By Mohammed Rafik Mhawesh, contributer to A Land With A People
Life has become rose-colored since I nestled my newborn son in my arms, tightened him to my heart, and listened to his soft, cuckoo-bird voice cry. For Israel’s rule, however, he’s just another unfortunate: stone-thrower, terrorist. Rafik and I are living different, but similar versions of the same life under constant fear. His childhood is likely to closely follow my own, and those of every one of my family, and every child born and raised in Palestine. Everyone has their own ledgers of violence. Their own memories of horrible, childhood-wrecking moments.
Over two decades now of hardship and oppression in Gaza, through the rumbling of warplanes and surveillance drones, the routine of sleepless nights, the thumping restless heartbeats, continuing attempts of displacement and erasure, we are challenged to stand solid. Four months and one-war-old already, Rafik started to count his own, too.
Tragedy is my lifelong companion, as is it for thousands like me here in the strip. Somehow, it all feels like a direct, relentless attack on all our childhoods. What should have been early normal school days, I recall with memories of rockets falling. The images of death are mostly blurry — but the fear I felt when I fled school in hope to escape the violent assaults on my city, my legs running, directionless, all remain vivid.
If I had known what life would be like in Gaza under siege, I would have swooped back into my mother’s womb. So would Rafik. Gaza children have lost school friends, neighbors, relatives. Loved ones and families. Entire families. And not all directly to bombs and bullets: destined to be Gazan meant they were not permitted to exit this land even to access much-needed medications and treatment. Or to travel. Or to live, even for a little bit.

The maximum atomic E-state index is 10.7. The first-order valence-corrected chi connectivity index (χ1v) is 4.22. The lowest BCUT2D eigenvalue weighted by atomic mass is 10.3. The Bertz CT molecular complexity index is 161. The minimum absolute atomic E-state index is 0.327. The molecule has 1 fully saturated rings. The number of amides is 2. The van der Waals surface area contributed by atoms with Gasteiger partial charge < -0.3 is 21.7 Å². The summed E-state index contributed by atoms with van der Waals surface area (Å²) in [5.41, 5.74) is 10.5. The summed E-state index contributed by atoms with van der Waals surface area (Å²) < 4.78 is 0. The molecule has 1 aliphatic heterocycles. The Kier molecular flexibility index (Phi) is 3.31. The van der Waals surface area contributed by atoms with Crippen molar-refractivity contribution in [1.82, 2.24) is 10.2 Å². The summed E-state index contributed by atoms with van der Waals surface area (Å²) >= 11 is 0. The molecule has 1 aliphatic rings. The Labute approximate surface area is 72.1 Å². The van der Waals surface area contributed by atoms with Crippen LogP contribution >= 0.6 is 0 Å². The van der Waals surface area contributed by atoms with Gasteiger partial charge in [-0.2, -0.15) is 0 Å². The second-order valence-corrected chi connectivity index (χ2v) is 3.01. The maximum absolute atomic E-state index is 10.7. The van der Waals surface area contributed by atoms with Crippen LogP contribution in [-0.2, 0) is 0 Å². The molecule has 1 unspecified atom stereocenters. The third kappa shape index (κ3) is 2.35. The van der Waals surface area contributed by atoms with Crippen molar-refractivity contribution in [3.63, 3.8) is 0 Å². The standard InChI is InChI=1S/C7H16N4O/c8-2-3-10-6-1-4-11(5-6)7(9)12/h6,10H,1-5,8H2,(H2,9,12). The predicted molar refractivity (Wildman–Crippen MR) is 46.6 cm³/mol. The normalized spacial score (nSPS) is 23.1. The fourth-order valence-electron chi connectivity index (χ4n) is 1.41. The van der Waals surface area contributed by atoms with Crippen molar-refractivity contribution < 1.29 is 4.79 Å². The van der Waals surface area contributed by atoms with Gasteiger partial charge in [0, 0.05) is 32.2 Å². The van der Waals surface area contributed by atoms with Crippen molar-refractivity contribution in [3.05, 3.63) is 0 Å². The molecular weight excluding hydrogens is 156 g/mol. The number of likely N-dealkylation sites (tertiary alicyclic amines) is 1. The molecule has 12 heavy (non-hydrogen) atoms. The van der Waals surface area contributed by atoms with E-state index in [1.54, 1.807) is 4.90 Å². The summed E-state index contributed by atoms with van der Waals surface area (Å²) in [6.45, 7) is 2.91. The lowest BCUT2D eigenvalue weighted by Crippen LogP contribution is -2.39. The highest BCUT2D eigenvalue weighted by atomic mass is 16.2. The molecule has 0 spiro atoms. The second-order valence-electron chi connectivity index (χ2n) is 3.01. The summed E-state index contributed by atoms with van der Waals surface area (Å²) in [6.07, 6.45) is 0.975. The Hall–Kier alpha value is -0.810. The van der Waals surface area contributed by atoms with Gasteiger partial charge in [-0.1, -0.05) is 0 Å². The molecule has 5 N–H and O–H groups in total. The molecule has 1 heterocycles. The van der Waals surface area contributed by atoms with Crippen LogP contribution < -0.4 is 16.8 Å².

My grandparents were among the hundreds of thousands of Palestinians who were driven into exile by the Haganah and Irgun militias, the predecessors of today’s Israeli military, in a pre-meditated and calculated campaign of ethnic cleansing and subjugation. Since then, our reality has become a labyrinthine web of diverse, yet interlocking violence designed to degrade and reduce our presence to the status of inferior people. Many more Palestinians lived and died in what has become for millions a permanent exile, despite the guarantees in international law of their right to return to home.
We, the subsequent generations of Palestine, take great pride in saying we’re Palestinian citizens, sons, and fathers — but not out of jingoistic patriotism, or national arrogance, but because it has become an imperative assertion amid the systemic violence designed to erase our identity and presence in toto. Right now, over a half of the overall Palestinian population is in exile and diaspora. My son and I are among those remaining Palestinians who can still bear witness to Palestine and feel it in person, even if only a limited part of it.
My expectation for my son to be able to travel freely between the other fragmented parts of our homeland is countered by the oppressive violence of Israel’s military systems. I say systems because the Israeli military goes beyond soldiers in combat…
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